Holiday Cottages in Wales

From Offa’s Dyke on the English border to the Pembrokeshire Coast National Park, the rich geology and history of the country, makes Wales a vast open air adventure. Holiday cottages in Wales are a great base to discover the sandy beaches, wild hills, rugged mountains, and local character at your own pace. On a clear day at the peak of Moel Famau (Mother Mountain), in the Clwydian Hills, it is possible to see Liverpool to the north, Snowdonia to the west and the enormous Cheshire Plain to the east. While enjoying holiday cottages in Wales, you will find that stunning natural beauty isn’t all that Wales has to offer, between the vast tracts of unsullied countryside you will find art galleries, castles, steam trains, craft centres, museums, stately homes and shopping centres crammed with local flavour and Welsh hospitality.

Self Catering Wales

With a wide variety of types of accommodation to choose from, self catering in Wales offers holidaymakers a huge amount of variety from which to explore this beautiful country. Rural retreats, mountainous hideaways and contemporary apartments closer to city living are all available. Whatever type of accommodation you fancy, take time to try traditional local dishes that make the most of the freshest ingredients in this part of the country, whether you cook them in your self catering accommodation or sample them at a local restaurant.

Cottages to rent in Wales

Find some of the best options for accommodation to rent in Wales with Cottages Direct, specializing in holiday cottages that are available to rent suitable for families, couples and groups of friends. South Wales is most famous for the Brecon Beacons National Park. Characterised by short grasses and gently rising mountains the Beacons are renowned for their waterfalls and the Welsh mountain ponies which can be found wandering free. Holiday cottages to rent in Wales on the south coast are blessed in much the same way as that of North Devon. Atlantic waters and a devastatingly beautiful countryside combine to make excellent beaches for water sports enthusiasts and ramblers alike.

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Wales is a sometimes-forgotten gem. The Welsh welcome is world famous – and with good reason. Broad, genuine smiles, genial conversations wherever you go, oh yes, and some of the most beautiful countryside you’ll find anywhere. It can only be Wales.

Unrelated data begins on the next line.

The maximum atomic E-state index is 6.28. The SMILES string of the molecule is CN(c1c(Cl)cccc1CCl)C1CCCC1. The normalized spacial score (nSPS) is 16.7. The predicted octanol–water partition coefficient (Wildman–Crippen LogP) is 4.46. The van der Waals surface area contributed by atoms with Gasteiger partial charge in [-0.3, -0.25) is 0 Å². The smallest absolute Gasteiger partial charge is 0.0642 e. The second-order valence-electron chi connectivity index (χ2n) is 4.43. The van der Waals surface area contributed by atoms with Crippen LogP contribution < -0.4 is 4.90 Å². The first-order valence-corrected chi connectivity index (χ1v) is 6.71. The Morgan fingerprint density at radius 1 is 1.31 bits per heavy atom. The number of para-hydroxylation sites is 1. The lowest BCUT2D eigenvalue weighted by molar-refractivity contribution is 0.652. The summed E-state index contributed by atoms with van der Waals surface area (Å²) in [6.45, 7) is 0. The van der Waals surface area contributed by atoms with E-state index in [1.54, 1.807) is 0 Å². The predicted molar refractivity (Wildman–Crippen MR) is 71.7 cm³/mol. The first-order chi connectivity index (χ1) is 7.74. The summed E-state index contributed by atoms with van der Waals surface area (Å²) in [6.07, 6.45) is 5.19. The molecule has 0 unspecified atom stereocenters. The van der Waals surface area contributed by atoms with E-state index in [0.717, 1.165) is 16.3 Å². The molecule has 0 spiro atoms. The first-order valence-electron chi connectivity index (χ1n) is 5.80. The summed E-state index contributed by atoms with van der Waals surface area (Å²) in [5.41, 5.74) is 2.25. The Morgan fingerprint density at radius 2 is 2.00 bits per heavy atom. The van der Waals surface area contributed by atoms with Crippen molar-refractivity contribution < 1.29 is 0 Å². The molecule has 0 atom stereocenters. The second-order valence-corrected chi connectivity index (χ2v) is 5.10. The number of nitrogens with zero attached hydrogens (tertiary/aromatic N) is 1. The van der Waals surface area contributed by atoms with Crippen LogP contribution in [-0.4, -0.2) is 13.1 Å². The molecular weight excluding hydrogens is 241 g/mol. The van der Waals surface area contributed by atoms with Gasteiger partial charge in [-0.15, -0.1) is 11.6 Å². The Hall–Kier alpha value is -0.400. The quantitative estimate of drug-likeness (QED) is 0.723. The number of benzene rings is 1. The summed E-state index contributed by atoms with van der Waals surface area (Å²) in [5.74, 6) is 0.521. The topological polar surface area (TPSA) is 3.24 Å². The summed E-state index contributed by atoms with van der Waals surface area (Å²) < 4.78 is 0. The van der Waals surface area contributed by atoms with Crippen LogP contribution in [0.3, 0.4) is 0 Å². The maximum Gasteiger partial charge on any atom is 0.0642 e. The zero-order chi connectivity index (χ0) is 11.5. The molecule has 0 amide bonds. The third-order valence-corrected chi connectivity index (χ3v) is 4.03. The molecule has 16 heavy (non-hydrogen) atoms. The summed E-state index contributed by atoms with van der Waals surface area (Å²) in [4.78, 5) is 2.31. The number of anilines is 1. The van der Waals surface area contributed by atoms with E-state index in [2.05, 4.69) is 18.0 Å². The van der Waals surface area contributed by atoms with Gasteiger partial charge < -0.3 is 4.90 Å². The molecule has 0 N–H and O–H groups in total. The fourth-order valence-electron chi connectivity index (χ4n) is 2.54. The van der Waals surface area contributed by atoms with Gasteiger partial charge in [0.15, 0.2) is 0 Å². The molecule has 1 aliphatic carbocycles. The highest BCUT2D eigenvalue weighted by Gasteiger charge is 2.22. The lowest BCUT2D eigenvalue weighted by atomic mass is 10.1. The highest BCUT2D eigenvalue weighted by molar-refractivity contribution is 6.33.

Places to go in Wales

From the stunning Conwy Castle on the north coast to the impressive Caerphilly Castle in the south, you’re sure to love exploring these magical medieval sights. To experience Wales’s famous fresh air head to the mountains and tranquil green hillsides of Snowdonia National Park, a ride on the Ffestiniog railway and a visit to the slate mine museum at Blaenau Ffestiniog is an interesting diversion. For a change of pace, the beaches around St. David’s are great for surfing, or body boarding if you’re not brave enough to risk being upright – just make sure you pack warm clothing to change into – the Atlantic breakers can be ‘bracing’. All that fresh air and stunning scenery really works up an appetite. From sea, hillside and valley, the Welsh soil and surrounding waters provide a rich assortment of fresh, delicious food which has enjoyed great acclaim in recent years, typified by the Abergavenny Food Festival – arguably Britain’s finest, which takes place in September.

Our Top Picks in Wales

We want you to enjoy the best that Wales has to offer and so here's a selection of our favourite things to see and do;


For the virtually complete medieval castle, lovely beaches (Ardudwy beach, arguably one of the best beaches in the British Isles is nearby) and a beautiful town with lots of winding streets to explore.


This fantasy ‘village’ was built by Welshman Clough Wiliams-Ellis over a 50 year period, by reconstructing an eclectic mix of buildings from around the Mediterranean on the site. He obviously bought into recycling long before it was fashionable and now visitors can enjoy the quirky mix of styles, not to mention the excellent coffee and cake served by the café on site.


A wonderful walled town on the edge of the Conwy estuary, complete with castle (of course). While you are here don’t miss the smallest house in the United Kingdom – a visit will take all of 3 minutes but it is fascinating to think a whole family lived here.

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